Reading and writing, springing though they do from the same source, are nevertheless unequal institutions. The first requires few qualifications for membership, other than a good level of reading ability, and some spare time on the weekends; the second often needs many years of practice and toil, as unrelenting as a blacksmith hammering away in his forge day and night.
To consume is a thousand times easier than to create—and that principle seems to apply to everything in life, from the food we eat to the gadgets we use; but, in particular, to books. For instance, as a reader, when you read a book, if it is a good one, your mind eventually falls into the story without paying much attention to the words and sentences themselves. Scenes play out to their conclusion in your mind’s eye, characters engage in dialogue and tussles and more, settings piece together, with the aid of good description, like rapid jigsaw puzzles. It is usually enjoyable, and easy.
Writing, however, provides an altogether different experience, and since it creates something from nothing, is far more difficult. Several tasks are entangled into one: the act of writing itself, the visual envisioning of the scene, the expression of the characters’ unique psychologies through their words, expressions and mannerisms, how different personalities interact to produce interesting interactions—all while keeping in mind the structure, the pace, and the flow of the story. A writer lives in a strange laboratory, where myriad flasks and tubes, brimming with brightly-coloured fluids, need to be mixed and heated and condensed and distilled, one after the other, to create a single, rich concoction. It is hard. And, just like in every laboratory, accidents occur. Flasks explode. Acidic substances spill on the floor to eat its way through the concrete. What you thought would create a nice heady brew instead makes a dark lump hard as a rock that blinks up at you with strange eyes. Retort stands fall, tubes crack, smoke billows. Chaos created in the hopes of scrabbling across some fragment of beauty in the madness.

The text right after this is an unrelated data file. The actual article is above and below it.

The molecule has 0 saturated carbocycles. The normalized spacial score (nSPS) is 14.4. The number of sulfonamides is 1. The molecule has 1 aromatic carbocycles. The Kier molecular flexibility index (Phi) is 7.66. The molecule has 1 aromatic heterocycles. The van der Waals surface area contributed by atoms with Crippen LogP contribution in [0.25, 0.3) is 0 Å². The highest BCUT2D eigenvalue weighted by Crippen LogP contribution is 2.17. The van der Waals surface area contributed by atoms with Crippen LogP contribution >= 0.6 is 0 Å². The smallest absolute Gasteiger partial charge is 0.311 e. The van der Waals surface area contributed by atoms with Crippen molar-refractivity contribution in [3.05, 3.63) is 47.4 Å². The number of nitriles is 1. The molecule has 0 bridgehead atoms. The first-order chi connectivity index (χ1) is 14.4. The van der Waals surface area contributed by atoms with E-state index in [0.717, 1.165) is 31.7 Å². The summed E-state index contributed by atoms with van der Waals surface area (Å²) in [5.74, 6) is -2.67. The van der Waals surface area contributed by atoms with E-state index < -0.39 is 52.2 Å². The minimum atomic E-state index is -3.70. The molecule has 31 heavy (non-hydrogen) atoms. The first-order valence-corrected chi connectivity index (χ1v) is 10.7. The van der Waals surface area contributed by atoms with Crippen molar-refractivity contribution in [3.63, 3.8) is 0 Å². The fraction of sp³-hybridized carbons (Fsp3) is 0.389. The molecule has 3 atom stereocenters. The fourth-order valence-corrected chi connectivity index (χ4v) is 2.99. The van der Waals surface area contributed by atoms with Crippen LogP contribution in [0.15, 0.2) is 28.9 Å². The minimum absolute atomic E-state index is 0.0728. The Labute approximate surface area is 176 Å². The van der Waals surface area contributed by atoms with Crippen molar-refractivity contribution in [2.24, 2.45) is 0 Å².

Unequal, indeed. To read a sentence often takes only a second or so, less if it’s just a passing glance without absorption. Writing the same sentence, however, might have taken at least thirty seconds, with time taken to put the right words together, re-arrange them, to shave bits off and put other bits in. As a writer, there is something slightly horrific about the fact that a 700-page novel, which might have taken, at the very least, a year to write and edit before it was of publishable quality, can be finished by someone in a couple of days. There are some authors who spend ten years working on a single book, only for that book to be finished by people in a few sittings, before they yawn and stretch and get on with their lives. A writer’s oeuvre, spanning fifteen works, and which took an entire lifetime to create, can be devoured in half a month, if the reader is disciplined.